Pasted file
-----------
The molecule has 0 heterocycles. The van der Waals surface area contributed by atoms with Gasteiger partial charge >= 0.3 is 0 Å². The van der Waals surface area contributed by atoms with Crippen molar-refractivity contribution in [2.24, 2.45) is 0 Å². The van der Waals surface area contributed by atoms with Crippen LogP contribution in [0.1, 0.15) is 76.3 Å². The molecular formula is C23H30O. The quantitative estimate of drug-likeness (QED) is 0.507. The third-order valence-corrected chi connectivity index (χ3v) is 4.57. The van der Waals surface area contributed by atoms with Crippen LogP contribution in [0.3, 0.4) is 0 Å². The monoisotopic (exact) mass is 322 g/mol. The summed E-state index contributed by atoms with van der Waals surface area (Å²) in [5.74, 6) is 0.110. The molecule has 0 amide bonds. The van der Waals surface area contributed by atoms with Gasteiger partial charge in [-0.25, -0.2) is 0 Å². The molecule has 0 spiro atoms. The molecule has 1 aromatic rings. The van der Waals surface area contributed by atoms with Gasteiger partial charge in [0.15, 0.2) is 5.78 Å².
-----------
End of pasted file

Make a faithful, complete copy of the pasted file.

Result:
The molecule has 0 heterocycles. The van der Waals surface area contributed by atoms with Gasteiger partial charge >= 0.3 is 0 Å². The van der Waals surface area contributed by atoms with Crippen molar-refractivity contribution in [2.24, 2.45) is 0 Å². The van der Waals surface area contributed by atoms with Crippen LogP contribution in [0.1, 0.15) is 76.3 Å². The molecular formula is C23H30O. The quantitative estimate of drug-likeness (QED) is 0.507. The third-order valence-corrected chi connectivity index (χ3v) is 4.57. The van der Waals surface area contributed by atoms with Crippen LogP contribution in [0.3, 0.4) is 0 Å². The monoisotopic (exact) mass is 322 g/mol. The summed E-state index contributed by atoms with van der Waals surface area (Å²) in [5.74, 6) is 0.110. The molecule has 0 amide bonds. The van der Waals surface area contributed by atoms with Gasteiger partial charge in [-0.25, -0.2) is 0 Å². The molecule has 0 spiro atoms. The molecule has 1 aromatic rings. The van der Waals surface area contributed by atoms with Gasteiger partial charge in [0.15, 0.2) is 5.78 Å².